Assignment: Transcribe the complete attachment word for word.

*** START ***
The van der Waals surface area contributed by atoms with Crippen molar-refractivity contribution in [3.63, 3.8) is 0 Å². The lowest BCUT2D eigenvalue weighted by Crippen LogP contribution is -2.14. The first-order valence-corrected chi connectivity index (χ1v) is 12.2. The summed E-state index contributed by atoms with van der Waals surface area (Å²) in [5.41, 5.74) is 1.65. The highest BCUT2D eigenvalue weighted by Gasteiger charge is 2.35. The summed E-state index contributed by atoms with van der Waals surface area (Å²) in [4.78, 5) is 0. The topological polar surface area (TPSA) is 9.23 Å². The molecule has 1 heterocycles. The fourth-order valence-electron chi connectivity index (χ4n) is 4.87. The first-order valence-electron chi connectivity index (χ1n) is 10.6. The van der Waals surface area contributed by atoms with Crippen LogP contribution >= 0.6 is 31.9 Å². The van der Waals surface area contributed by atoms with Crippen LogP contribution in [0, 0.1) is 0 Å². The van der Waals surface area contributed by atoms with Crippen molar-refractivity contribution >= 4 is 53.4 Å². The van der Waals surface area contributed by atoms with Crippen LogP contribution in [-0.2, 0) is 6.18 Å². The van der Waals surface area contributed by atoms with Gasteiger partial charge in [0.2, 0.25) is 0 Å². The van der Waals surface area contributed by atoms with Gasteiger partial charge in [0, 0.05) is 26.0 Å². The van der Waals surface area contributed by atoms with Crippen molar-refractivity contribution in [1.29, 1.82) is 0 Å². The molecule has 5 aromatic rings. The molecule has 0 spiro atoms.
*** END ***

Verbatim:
The van der Waals surface area contributed by atoms with Crippen molar-refractivity contribution in [3.63, 3.8) is 0 Å². The lowest BCUT2D eigenvalue weighted by Crippen LogP contribution is -2.14. The first-order valence-corrected chi connectivity index (χ1v) is 12.2. The summed E-state index contributed by atoms with van der Waals surface area (Å²) in [5.41, 5.74) is 1.65. The highest BCUT2D eigenvalue weighted by Gasteiger charge is 2.35. The summed E-state index contributed by atoms with van der Waals surface area (Å²) in [4.78, 5) is 0. The topological polar surface area (TPSA) is 9.23 Å². The molecule has 1 heterocycles. The fourth-order valence-electron chi connectivity index (χ4n) is 4.87. The first-order valence-electron chi connectivity index (χ1n) is 10.6. The van der Waals surface area contributed by atoms with Crippen LogP contribution >= 0.6 is 31.9 Å². The van der Waals surface area contributed by atoms with Crippen LogP contribution in [0, 0.1) is 0 Å². The van der Waals surface area contributed by atoms with Crippen molar-refractivity contribution >= 4 is 53.4 Å². The van der Waals surface area contributed by atoms with Crippen LogP contribution in [-0.2, 0) is 6.18 Å². The van der Waals surface area contributed by atoms with Gasteiger partial charge in [0.2, 0.25) is 0 Å². The van der Waals surface area contributed by atoms with Gasteiger partial charge in [0, 0.05) is 26.0 Å². The van der Waals surface area contributed by atoms with Crippen molar-refractivity contribution in [1.29, 1.82) is 0 Å². The molecule has 5 aromatic rings. The molecule has 0 spiro atoms.